Keepin' It Real Estate: Capitulation Now!
Getting to the "bottom" of the housing market.
Well, sort of.
In former boom states like California, Arizona and Florida, distressed sales are driving the local real-estate markets. After a near-complete evaporation of buying activity last year, buyers have been brought off the sidelines by continued price declines, a glut of homes for sale, and low interest rates. Comparisons with last year are easy: Some areas are seeing activity up more than 300% year-over-year.
Many contend this is a healthy development, as prices return to more affordable levels and latent demand sops up overhanging supply. The bottom, they argue, is nigh.
However, even in areas seeing strong buying activity, median home prices continue to tumble. Banks and private sellers alike are finding the only way to guarantee a sale is to list the house below the market. This constant undercutting is pushing prices down, sometimes well below affordability levels derived from median income data.
This trend is not indicative of the capitulation most market watchers believe must happen before prices can truly bottom.
Capitulation is a concept more often reserved for equity-market analysis than for housing. Since real estate is vastly more fragmented and localized than stocks, housing trends take months, even years to develop, while equities can reverse course in a manner of days, if not hours.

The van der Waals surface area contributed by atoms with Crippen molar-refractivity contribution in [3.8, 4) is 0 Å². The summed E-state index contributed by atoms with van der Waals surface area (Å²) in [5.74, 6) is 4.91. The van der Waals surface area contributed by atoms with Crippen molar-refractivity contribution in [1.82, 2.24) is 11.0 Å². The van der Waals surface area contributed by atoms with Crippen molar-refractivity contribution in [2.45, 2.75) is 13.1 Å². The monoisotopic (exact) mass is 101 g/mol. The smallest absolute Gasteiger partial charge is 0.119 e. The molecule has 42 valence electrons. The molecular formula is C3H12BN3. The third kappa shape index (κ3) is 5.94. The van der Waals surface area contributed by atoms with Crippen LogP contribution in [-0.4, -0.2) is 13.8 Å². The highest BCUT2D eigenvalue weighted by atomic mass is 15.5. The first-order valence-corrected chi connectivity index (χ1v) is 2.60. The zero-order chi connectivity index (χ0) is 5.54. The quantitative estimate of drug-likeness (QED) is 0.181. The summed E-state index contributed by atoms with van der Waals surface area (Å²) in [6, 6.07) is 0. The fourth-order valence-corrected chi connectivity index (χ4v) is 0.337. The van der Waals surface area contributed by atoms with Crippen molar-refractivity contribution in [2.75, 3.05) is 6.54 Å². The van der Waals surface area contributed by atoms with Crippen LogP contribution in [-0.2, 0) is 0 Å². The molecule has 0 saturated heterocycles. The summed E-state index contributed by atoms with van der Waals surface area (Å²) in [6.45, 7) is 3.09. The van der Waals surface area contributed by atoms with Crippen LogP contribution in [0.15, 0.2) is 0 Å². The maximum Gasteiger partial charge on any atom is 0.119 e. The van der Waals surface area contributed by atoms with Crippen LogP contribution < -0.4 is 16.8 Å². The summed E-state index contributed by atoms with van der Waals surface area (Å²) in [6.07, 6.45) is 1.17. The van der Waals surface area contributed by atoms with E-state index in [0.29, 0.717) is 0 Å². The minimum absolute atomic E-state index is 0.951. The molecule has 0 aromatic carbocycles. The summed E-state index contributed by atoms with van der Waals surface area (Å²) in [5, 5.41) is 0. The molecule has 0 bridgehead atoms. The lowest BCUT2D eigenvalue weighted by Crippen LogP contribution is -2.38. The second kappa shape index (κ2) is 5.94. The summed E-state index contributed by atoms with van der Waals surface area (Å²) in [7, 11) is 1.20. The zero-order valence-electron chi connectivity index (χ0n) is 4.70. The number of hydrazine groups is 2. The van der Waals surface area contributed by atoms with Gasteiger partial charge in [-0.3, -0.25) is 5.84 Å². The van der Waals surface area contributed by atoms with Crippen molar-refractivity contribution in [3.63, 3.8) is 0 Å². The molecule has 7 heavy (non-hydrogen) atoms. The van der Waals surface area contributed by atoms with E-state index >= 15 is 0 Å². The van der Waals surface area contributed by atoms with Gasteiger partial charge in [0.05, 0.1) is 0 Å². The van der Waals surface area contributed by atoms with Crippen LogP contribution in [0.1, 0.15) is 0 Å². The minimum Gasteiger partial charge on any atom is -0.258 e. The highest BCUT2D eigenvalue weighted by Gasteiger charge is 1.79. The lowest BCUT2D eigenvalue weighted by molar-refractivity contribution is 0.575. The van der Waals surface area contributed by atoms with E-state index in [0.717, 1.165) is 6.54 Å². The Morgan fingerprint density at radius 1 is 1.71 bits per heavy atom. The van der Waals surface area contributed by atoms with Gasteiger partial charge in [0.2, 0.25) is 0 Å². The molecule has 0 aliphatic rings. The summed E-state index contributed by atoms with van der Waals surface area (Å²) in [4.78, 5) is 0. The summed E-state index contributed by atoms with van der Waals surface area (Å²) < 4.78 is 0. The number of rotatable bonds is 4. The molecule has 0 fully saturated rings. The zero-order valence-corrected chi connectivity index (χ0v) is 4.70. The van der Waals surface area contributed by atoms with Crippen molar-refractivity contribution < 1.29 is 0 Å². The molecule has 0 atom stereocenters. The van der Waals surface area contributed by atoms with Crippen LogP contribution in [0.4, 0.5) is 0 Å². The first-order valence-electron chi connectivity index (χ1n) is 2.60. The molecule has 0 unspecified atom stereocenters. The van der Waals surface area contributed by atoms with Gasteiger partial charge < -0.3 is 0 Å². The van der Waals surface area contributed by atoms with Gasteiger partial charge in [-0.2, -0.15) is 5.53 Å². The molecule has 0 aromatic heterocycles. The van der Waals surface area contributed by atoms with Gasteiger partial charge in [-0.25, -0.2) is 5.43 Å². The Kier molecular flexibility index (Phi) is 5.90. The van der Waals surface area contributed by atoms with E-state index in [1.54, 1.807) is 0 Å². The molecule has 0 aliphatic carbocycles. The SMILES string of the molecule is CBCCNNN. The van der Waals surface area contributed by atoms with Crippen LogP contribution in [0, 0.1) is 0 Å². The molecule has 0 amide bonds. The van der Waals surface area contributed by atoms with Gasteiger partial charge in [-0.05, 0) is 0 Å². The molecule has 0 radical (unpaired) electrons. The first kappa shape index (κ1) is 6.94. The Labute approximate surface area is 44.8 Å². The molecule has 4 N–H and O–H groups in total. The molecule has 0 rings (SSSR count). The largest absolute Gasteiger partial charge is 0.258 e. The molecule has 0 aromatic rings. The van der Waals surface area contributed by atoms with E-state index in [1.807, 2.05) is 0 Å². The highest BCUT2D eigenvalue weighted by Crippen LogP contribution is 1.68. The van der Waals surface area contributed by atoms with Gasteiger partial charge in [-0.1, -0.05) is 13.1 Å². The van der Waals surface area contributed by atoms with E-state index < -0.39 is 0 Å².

Still, drilling down into individual transactions, evidence of capitulation in certain markets is becoming evident. Sellers, after 4 years of price declines, are finally throwing in the towel.
Homebuilders are becoming desperate: Toll Brothers (TOL) is trying to lure in buyers with 3.99% interest rates through a partnership with Wells Fargo (WFC). Centex (CTX) did them one better by offering rates as low as 3.25% (that rise to 4.50% after 2 years) and Pulte Homes (PHM) also offers a 3.99% fixed rate option for qualified buyers.
Banks like JPMorgan (JPM), Bank of America (BAC) and Citigroup (C), desperate to shed their growing inventory of foreclosed homes, are beginning to accept bids 10, 15 or even 20% below their asking prices.
And its not just banks. Just in the past few weeks, private sellers have started to jump at low-ball offers. Better to take less cash now than be constantly priced out of the market, chasing it all the way down.
Although this type of sale is still very much the exception rather than the rule, it's an indication that sellers are becoming despondent, willing to accept any reasonable price to rid themselves of what could be months of headaches, upkeep expenses and deteriorating market conditions.
To be clear: This analysis is by no means a call that housing has bottomed, or is even remotely close to a bottom. It's merely evidence that certain areas are closer to stabilization that others, and these signs -- which may look like capitulation -- should be viewed as a positive development in a market deeply in need of hope.
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